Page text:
If someone up and asked you “who invented the computer,” how would you respond? Bill Gates? Steve Jobs? Al Gore? Or say you’re more historically savvy, might you venture Alan Turing? Perhaps Konrad Zuse? Turing is the guy who, in the 1930s, laid the groundwork for computational science, while Zuse, around the same time, created something called the “Z1,” generally credited as “the first freely programmable computer.”
And yet all of the above could prove wrong, depending on what a British research team and millions of dollars turn up over the next decade.
(PHOTOS: A Brief History of the Computer)
The team’s question, as posed by the New York Times: “Did an eccentric mathematician named Charles Babbage conceive of the first programmable computer in the 1830s, a hundred years before the idea was put forth in its modern form by Alan Turing?”
You know, Charles Babbage? Born in 1791, died in 1871? Who attempted to build something called a “Difference Engine” during the first half of the nineteenth-century, a kind of mechanical calculator designed to compute various sets of numbers? Some argue that he, not Turing or Zuse, is the true father of the modern computer.
I worked for a company named after the guy back in 1994. You know, Babbages, the mall-based chain that eventually merged with Software Etc. before its parent company went bankrupt, was picked up by Barnes & Noble’s Leonard Riggio, and eventually folded into the existing GameStop chain. I remember our store had a silver plaque on the frontside of the cash-wrap with an etching of Babbages and a brief overview explaining who he was and why the odd-sounding name fit a store that, at the time, sold mostly PC-based products.
Babbage never built his Difference Engine—a mechanical calculator with thousands of parts—because of cost overruns and political disagreements, but the inventor passed on plans for its completion, and in 1991, the Science Museum in London actually built it (the printing component was finished in 2000). As suspected, it actually works.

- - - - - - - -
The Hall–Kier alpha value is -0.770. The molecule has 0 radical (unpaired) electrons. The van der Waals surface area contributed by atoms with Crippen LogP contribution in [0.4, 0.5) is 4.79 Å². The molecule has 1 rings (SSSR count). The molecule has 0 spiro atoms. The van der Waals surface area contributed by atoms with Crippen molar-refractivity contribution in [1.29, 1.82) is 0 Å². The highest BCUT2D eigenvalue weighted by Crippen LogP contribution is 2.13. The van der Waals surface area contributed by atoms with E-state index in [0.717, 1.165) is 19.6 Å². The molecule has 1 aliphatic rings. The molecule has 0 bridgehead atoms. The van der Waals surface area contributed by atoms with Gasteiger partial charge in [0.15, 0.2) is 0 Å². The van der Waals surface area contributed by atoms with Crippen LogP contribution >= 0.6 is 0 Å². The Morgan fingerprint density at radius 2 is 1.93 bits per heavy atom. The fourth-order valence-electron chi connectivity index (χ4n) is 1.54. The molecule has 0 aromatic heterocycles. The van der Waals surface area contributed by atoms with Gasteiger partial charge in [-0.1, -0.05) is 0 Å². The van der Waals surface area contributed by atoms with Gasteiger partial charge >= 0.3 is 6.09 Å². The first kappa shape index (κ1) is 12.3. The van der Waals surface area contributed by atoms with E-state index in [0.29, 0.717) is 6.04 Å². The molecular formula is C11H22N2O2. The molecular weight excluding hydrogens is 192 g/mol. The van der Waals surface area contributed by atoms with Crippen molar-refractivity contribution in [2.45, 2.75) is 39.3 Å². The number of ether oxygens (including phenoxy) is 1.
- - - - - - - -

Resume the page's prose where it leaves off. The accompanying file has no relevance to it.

But the Difference Engine could only do rote calculations and was incapable of checking its results to alter course. Babbage thus had bigger plans to construct something called an “Analytical Engine,” a monster-machine the size of a room with its own CPU, memory and capable of being programmed with punch cards, that he’d imagined but never had the wherewithal to build, beyond a trial piece, before his death. The problem: Where the Difference Engine’s plans were complete, the Analytical Engine’s were a work-in-progress.
Enter the Science Museum of London, which plans to build Babbage’s Analytical Engine a century-and-a-half later, and remedy the work-in-progress hurdle by putting the plans online next year and inviting passerby to weigh in. One of the central questions the project’s designed to answer is whether Babbage would have been able to actually build it at all.
If the answer’s ultimately “yes, he could have,” it could challenge the prevailing academic belief that Alan Turing, not Babbage, designed the first general purpose computer. And while the question today is purely academic, the machine’s construction, assuming it really is doable, should prove fascinating to watch.
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